Buglife now has Norfolk in its sights. Should we be worried? No! Quite the opposite. Buglife is a charity dedicated to the conservation of invertebrates generally. However, it is the pollinators, especially the different groups of bees (honey, bumble and solitary) that are its main focus.
Recently the charity has been working on developing pollinator-friendly ‘B-Lines’ along rivers and the coast in northern and southern England. Now it’s Norfolk’s turn to benefit from its ideas and know-how. ‘B-Lines’ are an imaginative solution to the problem of the loss of flowers and pollinators. They are a series of ‘insect pathways’ running through our countryside and towns, along which Buglife is restoring and creating a series of wildflower-rich habitat stepping stones. They link existing wildlife areas together, creating a network, like a railway, that will weave across the British landscape. This will provide large areas of brand new habitat benefiting bees and butterflies– but also a host of other wildlife.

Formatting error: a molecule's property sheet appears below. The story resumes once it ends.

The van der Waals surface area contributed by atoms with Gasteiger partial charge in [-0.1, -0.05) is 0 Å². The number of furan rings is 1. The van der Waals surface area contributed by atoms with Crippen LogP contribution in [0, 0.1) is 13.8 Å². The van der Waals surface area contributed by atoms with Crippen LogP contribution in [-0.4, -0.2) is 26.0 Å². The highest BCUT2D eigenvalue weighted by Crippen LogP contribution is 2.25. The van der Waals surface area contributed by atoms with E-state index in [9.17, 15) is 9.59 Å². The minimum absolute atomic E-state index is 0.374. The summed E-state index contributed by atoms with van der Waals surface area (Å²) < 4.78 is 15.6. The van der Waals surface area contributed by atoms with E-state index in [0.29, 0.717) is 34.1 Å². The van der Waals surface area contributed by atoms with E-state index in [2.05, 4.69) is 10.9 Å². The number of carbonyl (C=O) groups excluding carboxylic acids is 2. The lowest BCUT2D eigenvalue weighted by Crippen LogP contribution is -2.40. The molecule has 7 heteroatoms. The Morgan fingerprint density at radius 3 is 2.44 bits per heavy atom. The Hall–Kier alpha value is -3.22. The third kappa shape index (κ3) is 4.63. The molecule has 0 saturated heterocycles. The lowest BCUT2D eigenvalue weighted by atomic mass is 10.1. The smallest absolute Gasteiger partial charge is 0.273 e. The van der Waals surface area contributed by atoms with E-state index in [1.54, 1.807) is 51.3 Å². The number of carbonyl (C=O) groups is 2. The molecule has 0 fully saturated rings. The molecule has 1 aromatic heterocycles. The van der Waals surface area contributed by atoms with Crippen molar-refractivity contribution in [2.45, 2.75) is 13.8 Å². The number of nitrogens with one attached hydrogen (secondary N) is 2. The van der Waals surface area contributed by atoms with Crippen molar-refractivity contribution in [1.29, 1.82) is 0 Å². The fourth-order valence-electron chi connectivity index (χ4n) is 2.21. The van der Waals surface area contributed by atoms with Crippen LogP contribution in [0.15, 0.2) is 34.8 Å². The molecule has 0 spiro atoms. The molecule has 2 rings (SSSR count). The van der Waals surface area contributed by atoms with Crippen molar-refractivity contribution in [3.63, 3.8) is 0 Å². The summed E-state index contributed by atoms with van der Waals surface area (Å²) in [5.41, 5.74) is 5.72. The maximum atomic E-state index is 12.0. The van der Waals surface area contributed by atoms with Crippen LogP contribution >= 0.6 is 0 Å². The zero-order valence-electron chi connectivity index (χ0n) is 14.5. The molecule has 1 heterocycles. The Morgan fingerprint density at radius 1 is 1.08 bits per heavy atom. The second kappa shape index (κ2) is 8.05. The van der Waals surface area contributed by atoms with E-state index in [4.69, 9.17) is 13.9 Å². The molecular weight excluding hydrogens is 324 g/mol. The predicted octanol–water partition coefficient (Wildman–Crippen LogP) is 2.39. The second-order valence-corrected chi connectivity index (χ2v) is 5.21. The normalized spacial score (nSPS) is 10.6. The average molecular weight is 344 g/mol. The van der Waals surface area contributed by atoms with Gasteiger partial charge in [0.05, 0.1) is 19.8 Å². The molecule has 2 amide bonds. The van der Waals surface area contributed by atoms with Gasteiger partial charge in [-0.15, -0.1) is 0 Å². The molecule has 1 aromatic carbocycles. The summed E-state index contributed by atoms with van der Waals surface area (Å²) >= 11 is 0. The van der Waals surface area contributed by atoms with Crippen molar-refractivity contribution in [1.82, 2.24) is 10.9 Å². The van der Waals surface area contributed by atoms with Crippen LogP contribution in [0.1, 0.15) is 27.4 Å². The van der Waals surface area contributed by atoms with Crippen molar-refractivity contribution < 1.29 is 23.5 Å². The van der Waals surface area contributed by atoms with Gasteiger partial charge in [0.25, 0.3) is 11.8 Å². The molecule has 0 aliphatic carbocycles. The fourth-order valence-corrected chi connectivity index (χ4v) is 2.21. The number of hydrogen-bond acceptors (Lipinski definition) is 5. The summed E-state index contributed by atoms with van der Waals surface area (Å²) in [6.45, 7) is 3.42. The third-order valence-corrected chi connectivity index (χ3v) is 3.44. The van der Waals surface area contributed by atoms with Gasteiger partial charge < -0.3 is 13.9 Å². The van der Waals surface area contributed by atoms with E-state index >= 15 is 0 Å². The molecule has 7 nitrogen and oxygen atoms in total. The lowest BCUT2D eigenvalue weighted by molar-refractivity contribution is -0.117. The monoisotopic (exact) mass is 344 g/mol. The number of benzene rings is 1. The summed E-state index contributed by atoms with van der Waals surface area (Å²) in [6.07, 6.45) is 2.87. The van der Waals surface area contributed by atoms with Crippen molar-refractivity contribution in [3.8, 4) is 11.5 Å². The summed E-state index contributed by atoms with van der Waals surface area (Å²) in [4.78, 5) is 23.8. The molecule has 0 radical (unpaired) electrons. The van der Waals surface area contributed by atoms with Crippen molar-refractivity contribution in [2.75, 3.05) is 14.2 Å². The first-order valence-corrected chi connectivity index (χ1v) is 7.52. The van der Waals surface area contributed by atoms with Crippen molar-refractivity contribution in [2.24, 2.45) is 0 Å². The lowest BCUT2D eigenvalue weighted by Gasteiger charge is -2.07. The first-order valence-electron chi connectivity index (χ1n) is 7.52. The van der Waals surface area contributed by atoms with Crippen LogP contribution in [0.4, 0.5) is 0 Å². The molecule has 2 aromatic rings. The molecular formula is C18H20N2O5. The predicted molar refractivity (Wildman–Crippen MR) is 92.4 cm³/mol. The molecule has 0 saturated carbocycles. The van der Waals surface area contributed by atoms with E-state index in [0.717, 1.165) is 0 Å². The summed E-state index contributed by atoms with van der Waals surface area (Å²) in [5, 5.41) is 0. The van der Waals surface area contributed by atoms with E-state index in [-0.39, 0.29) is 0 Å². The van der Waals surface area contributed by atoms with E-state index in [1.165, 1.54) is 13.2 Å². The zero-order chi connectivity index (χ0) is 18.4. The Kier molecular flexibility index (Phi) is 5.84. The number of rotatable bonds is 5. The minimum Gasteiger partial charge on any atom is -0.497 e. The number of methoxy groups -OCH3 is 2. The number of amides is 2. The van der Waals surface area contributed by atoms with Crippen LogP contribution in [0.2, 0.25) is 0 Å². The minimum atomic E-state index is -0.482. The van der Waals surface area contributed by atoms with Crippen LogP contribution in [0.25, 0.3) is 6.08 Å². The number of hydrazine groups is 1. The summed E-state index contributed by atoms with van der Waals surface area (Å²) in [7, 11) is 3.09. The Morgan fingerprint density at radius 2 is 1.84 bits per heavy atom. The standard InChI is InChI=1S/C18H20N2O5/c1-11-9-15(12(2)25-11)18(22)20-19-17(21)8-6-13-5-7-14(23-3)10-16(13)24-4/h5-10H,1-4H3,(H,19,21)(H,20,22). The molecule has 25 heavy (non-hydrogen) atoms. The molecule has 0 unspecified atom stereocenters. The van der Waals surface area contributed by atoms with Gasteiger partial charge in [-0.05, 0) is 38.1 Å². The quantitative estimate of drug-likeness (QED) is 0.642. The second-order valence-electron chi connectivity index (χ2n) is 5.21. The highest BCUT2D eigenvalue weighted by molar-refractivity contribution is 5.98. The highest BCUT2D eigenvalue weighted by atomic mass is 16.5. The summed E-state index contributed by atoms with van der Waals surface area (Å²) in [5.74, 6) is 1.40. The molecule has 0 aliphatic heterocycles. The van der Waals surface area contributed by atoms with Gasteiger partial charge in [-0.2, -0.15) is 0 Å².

The South Yare Wildlife Group’s Wild Patch initiative serves a very similar purpose, as most wild patches are in people’s gardens or are small areas of grassland and herb- rich plant communities on farms and community land. Wild patches along the Yare and its tributaries, such as the Chet, can be part of a B-line and help it become a reality.